Gas Exploration Benefits Southwest Idaho Farmers


Snake River Oil and Gas officials explain details of gas exploration in southwest Idaho last fall, during a legislative tour.  Many farmers and ranchers stand to benefit from the drilling and exploration taking place in the region (Capital Press/industry photo).

Snake River Oil and Gas officials explain details of gas exploration in southwest Idaho last fall, during a legislative tour. Many farmers and ranchers stand to benefit from the drilling and exploration taking place in the region (Capital Press/industry photo).

Now that seismic testing has proven what folks in this area have known for decades – there is a substantial amount of natural gas below them – farmers, ranchers, and other landowners in this region are beginning to reap the benefits.

“You talk to any farmer or rancher whose family has been over there for a couple of generations, and everybody has stories of methane in their well water or bubbling up from a creek,” John Foster, a spokesman for the Idaho Petroleum Council, said.

While it’s been clear for many years that there is natural gas in that area of southwest Idaho, the infrastructure never existed to retrieve and transport it to market economically.  But a major seismic exploration project by Snake River Oil and Gas last year is changing that.

The company says there are substantial natural gas deposits in an area known as a “play” that stretches from part of Canyon County through New Plymouth, Fruitland, and Payette in Payette County, and up into Weiser in Washington County.

It’s is beginning to drill wells, and the gas will be transferred via a major, multi-state, gas pipeline that passes near New Plymouth.

Read more: Gas Exploration Benefits Southwest Idaho Farmers

(By Sean Ellis, Capital Press)

Protester Arraignments, Coal Port Hearing and Demonstration


Spokane Coal Export Activists’ Arraignments

Over the next week, Tony Dellwo and Ziggy face arraignment hearings on second degree criminal trespass charges for walking toward the Burlington Northern Santa Fe (BNSF) railroad bridge over North Division Street near Sprague Avenue, during the Fearless Summer: Coal Export Sacrifice Zone Uprising in Spokane, Washington, on Thursday, June 27.  During rush-hour traffic on North Division Street in Spokane on that evening, over 20 people waved protest signs to denounce Northwest coal export and increased fossil fuel rail traffic through northern Idaho and Spokane.  Seeking higher activist visibility on the bridge temporarily blocked by a loaded coal train, Tony and Ziggy noted that they did not see “No Trespassing” signs posted near the BNSF tracks and that they received no warnings to leave the area before BNSF patrols cited them.  Even when both defendants offered to leave the railroad tracks, BNSF personnel ordered them back onto the coal export route.  Moreover, BNSF officers touched one of the activists’ pants two or three times, while inquiring about identification documents, an illegal action forbidden more strictly under Washington codes than by federal laws.  In response to these improprieties, Tony and Ziggy are considering possible counter-lawsuits against BNSF.  Meanwhile, Tony will appear for arraignment and further case arrangements in Spokane district court, 1800 West Broadway, at 9 am on Friday, July 5; Ziggy appears at the same time and place on Thursday, July 11.  Please support these fellow coal export opponents by attending their hearings, to display regional resistance and solidarity.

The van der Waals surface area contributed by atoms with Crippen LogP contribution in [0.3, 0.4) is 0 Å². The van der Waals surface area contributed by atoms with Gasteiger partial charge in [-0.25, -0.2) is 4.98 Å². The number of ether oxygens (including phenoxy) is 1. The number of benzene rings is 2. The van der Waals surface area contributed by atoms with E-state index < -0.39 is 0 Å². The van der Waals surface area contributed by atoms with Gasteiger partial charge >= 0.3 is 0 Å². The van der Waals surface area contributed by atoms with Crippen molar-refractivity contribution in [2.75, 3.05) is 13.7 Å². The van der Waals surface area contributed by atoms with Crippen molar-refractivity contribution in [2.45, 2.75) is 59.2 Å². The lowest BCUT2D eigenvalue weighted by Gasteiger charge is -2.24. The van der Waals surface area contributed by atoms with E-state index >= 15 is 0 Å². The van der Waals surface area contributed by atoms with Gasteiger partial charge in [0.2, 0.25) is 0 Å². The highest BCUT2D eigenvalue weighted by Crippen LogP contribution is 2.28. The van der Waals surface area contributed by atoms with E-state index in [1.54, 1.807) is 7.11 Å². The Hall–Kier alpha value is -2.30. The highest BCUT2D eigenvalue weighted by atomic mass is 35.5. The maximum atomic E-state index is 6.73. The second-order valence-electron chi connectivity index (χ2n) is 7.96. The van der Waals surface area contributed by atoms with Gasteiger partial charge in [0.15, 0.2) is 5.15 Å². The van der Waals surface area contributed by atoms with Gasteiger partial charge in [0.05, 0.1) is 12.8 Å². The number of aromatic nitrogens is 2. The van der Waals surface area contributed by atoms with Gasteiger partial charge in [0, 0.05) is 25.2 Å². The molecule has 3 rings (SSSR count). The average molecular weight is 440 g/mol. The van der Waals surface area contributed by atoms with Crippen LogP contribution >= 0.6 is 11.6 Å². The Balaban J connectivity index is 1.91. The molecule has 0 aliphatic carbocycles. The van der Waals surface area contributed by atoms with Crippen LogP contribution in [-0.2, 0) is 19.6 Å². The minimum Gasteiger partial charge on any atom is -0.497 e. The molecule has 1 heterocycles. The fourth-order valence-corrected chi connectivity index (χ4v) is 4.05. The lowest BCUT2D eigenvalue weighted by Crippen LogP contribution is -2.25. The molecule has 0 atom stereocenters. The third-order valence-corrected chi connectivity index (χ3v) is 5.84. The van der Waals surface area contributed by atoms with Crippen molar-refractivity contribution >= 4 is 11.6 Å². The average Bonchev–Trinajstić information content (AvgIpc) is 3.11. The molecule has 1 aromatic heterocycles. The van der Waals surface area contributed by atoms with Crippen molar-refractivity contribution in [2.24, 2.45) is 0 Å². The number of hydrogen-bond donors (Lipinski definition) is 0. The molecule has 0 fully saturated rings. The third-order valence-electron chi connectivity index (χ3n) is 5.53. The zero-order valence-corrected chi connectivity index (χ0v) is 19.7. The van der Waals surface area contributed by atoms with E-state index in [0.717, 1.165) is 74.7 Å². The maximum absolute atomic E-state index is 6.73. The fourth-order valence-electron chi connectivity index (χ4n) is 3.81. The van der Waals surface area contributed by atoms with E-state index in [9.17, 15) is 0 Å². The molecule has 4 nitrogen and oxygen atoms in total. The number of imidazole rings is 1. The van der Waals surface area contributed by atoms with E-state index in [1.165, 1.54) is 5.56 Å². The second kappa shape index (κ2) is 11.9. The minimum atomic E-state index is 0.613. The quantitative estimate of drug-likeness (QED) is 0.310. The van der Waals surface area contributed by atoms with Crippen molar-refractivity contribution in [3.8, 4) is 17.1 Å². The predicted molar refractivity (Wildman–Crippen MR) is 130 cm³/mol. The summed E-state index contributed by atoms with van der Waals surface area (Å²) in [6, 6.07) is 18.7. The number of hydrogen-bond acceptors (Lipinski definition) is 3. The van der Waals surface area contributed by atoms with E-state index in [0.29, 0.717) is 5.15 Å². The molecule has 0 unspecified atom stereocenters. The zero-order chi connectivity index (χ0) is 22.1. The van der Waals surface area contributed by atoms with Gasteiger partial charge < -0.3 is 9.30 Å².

Boardman Coal Port Hearing, Rally, & Comment Period

The Oregon Department of Environmental Quality (DEQ) recently issued three draft permits for Ambre Energy’s controversial Morrow Pacific project, to regulate air, water, and storm water quality at the proposed Coyote Island coal export terminal at the Port of Morrow in Boardman.  DEQ is holding a comment period until 5 pm on July 12 and will host public hearings on Tuesday, July 9, at Blue Mountain Community College in Hermiston and at the Oregon Convention Center in Portland.  With several regional organizations, Wild Idaho Rising Tide (WIRT) activists are coordinating a demonstration outside the Hermiston hearing starting at 5:30 pm, upon our return from the Tar Sands Healing Walk (July 5-6 in Fort McMurray, Alberta).  We are grateful to work with Oregon groups to plan this rally, integrate it with other hearing activities, and recruit passionate rail route residents, speakers, and protesters from Portland, the Columbia River Gorge, Spokane, northern Idaho, and Montana. Continue reading